26 Jul 2006

Thinking outside the barrel

I had thought that bio-diesel or even plain old veg oil might have been our best hope for breaking out of our 'oil addiction' but then having watched this and I am feeling persuaded that ethanol is the direction that we need to be going in. If you have a spare hour, I really would urge you to spend some time watching Vinod Khosla give a lecture on Ethanol at Google. The content more than makes up for the sometimes less than sparkling delivery.

I have been doing a lot of reading up on biofuels lately, the thing that kicked it off was the discovery that Rudolph Diesel's invention of an engine that could run on peanut oil was partly as a result of his belief that for Artisans to survive in the face of steam powered industry, they needed something that would help level the playing field.

In a 1912 speech, Rudolf Diesel said "the use of vegetable oils for engine fuels may seem insignificant today, but such oils may become, in the course of time, as important as petroleum and the coal-tar products of the present time." It appeared that he then died in mysterious circumstances shortly afterward... weirdly reminicent of the fate of Agustine le Prince, the man who might have invented moving pictures.

In the few online biographies that I have found about Mr Diesel, I noticed that he has been characterized as a social theorist and a connoisseur of the fine arts and an internationalist , sadly there don't seem to be any of his writings available online in English. That's a pity, there is a bunch of Tesla's writings here, and I found them to give a facinating insight into a really radical thinker who just seemed so out of his time and who has been largely overshadowed by "The Edison Publicity Machine". Of course some of the stuff is pretty barking, but we can't 'hit it out of the park' every time.

Anyway, I am on leave and I have clay waiting to be wedged up in the garage so I will try and annotate a few more of my recently aquired 'energy' tagged del.icio.us bookmarks.

5 Jul 2006

Test tiles and pencil lead.

It has been a long time since I have pottered with any seriousness, but I am now starting to make some test tiles. A couple of months ago, I scored a roll of plastic. I'm not sure what it's called but its that cling-film-on-steroids stuff that is used to attach stuff to pallets. A couple of weeks ago I scored a rather large plaster batt from the art college in Carmarthen.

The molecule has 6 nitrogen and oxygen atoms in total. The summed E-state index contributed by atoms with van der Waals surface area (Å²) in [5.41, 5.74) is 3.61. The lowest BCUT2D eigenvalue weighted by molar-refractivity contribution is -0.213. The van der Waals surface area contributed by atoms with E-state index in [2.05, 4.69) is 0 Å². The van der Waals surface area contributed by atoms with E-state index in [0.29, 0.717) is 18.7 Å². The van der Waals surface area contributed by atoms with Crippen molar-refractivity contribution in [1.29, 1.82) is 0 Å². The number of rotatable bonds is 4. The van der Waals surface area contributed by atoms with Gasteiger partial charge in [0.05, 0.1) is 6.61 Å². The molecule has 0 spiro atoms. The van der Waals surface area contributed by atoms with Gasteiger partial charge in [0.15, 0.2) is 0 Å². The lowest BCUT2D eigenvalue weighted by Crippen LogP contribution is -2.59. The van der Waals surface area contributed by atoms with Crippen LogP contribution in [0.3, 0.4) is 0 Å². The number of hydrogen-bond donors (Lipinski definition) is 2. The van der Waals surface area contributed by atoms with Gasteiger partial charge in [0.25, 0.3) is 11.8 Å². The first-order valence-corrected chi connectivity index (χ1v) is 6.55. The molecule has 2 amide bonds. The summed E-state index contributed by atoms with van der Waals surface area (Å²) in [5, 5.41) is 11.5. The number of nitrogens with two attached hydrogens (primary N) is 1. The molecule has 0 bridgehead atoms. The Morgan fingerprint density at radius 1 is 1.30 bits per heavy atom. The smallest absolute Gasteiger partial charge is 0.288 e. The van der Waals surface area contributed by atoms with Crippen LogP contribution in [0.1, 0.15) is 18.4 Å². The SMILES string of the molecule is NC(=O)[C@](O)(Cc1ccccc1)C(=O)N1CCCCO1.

With these simple tools, I was back in the business of being able to create sizeable clay slabs basically by chucking great gobs of wet clay at the plaster batt, smoothing it down and then covering it up with the plastic.

I wasn't sure what shapes I was going to start making when I went to the garage. I had been playing with the idea of carbon, silicon and either being my base elements, I like that there are 3 of them rather than the traditional 4 or 5. Wait, did I just say 5? I did, I stumbled upon this page that talked about Platonic Solids . I liked the idea so much that I printed off the pdf files of the shapes.

What was I thinking? It had to be the cube... well, the square... well, you know me, it has to be lots of little squares, test tiles I guess, maybe I am constructing the building blocks of a larger piece.

We were in Cumbria last week as B was out audio hunting at Woolfest for her fabulous podcast , and once we were finished looking/recording interviews B and I had an inspirational visit to the pencil museum in Keswick.

Oh how we snickered when we went past it the first time. Fancy having a museum devoted to the humble pencil, that really peaked our curiosity. It was only a matter of time...

Well who knew that the process the Nicholas Jacques Conte devised in 1795, which is in use today basically means that our pencil leads are a mix of graphite and ball clay, fired to 1000 degrees C. Pencil leads are bisque fired! They are ceramic...

Within days of this discovery, I had spoken to the technical department in the pencil factory had agreed to send me a wadge of the unfired graphite/ball clay mix and some graphite to experiment with. The usual slip mix that I use for decoration is a 50/50 ball/china clay mix. The ball clay has a very small roundish particle shape that means it's sticky when wet. The china clay has larger, flatter particles which help to counteract the stickyness of the ball clay. I can't wait to see what properties the addition of graphite gives the slip.

I did a quick google on graphite decorated ceramics and two things of note came up. Firstly it was the pottery of the Gumelnita civilization from about 4000BC. Early balkan (Bulgarian?) ceramics... we all know about my facination with the Balkans don't we? The other thing of note that came up on the search was the potters of Mata Ortiz who re-invented traditional pottery in the 1970s. Apart from the dazzling skill and absolute eye candyness of these potters is that it's a great example of craft being used as a tool of economic development.

Another thing that I was wondering about was the conductive properties of this graphite mix used as slip. I was looking at "electro-grafs" , from the Graffiti Research Lab a while back and thought they were facinating... just thinking...